Listen Ossington, Your Theatre Says Hey!
The Lower Ossington Theatre is in the midst of a theatrical face lift that will hopefully transform it into a much-needed arts hub. It may not be new (it's been a performing arts space for four years, and before that, a dance studio), but it's primed to set the stage for a renewal of the dramatic arts on Ossington.
The big black box theatre, with configurable, modular chairs, fits 200 people at capacity. Two massive rehearsal studios, outfitted with high ceilings, sun roofs and bright walls lit by windows, are often rented out to bigger professional companies, like Mirvish and Dancap.
The 3800 square foot basement is outfitted to work as a rehearsal space and workshop however Catherine, the Director of Programming, is hoping to turn it into a multi-functional facility. A sort of cabaret space meets cafe meets community centre, "where people can be exposed to all of the arts in a meaningful way."
Catherine wants LOT expanded into a full-fledged cultural space.
"It's essential to have places where people interested in arts and culture can go to explore their interests."
I think LOT has some great potential to be a unifying centre on Ossington. There are lots of spots on the strip where art is being exhibited but not created. LOT can be a permissive place for artists to meet and collaborate in as well as a location for art to be viewed and enjoyed.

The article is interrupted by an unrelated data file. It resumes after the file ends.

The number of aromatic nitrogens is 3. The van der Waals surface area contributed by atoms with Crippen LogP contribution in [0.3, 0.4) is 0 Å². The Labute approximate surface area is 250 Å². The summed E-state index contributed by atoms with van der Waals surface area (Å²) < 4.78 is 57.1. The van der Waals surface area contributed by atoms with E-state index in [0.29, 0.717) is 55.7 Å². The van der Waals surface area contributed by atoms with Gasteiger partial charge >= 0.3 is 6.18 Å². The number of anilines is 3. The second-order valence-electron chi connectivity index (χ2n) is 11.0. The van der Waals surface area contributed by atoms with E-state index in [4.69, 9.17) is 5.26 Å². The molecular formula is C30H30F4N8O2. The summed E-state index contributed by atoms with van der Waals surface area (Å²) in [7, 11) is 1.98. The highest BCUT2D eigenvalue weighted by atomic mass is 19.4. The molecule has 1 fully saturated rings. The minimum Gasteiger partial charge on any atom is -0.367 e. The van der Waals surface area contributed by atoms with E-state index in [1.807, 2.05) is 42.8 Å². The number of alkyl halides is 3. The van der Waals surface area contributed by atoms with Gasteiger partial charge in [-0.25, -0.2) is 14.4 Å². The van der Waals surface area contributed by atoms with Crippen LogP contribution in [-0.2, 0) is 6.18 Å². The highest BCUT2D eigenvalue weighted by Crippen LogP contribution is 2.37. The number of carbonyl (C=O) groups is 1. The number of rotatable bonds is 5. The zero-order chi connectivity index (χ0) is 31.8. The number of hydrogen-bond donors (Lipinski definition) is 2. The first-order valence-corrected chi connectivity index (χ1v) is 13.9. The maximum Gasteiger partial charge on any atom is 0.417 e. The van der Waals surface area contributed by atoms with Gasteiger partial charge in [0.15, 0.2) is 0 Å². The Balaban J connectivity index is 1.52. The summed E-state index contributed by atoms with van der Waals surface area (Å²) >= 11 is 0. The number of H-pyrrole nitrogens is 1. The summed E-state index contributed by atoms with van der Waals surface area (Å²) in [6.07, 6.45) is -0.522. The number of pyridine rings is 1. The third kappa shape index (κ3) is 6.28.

"We don't have an interactive relationship with art any more," says Catherine. "The closer people are to the experience, the more it means to them."
"LOT is not just a theatre, either. It's a place for all artists, regardless of their background and discipline," she said.
The theatre is active, putting on plays by the Classical Theatre Project and Toronto Youth Theatre (who were rehearsing Rent when I was there,) but there are huge improvements to be made.
Better dressing rooms, better facilities, and better lighting will lead to a better program. Slowly but surely, these improvements are being made.
There are plans for an artist-in-residence, as well as artist talks.
"Ideally, I'd love to see young parents who are savvy consumers of arts and culture able to take their kids here during the day for arts and crafts, then come back at night with their significant others to see a performance, " said Catherine.
Catherine is working on a development series, which would be an incubator of very new theatrical works. Count on top of that, a monthly series of Cabaret programs (like Les Coquettes, which Catherine co-founded), more intimate performances, a playwriting series, a reading series, a changing art gallery....
The potential for LOT is huge. Just a matter of time and money before everything comes up roses.
Photo number two courtesy of Lower Ossington Theatre.
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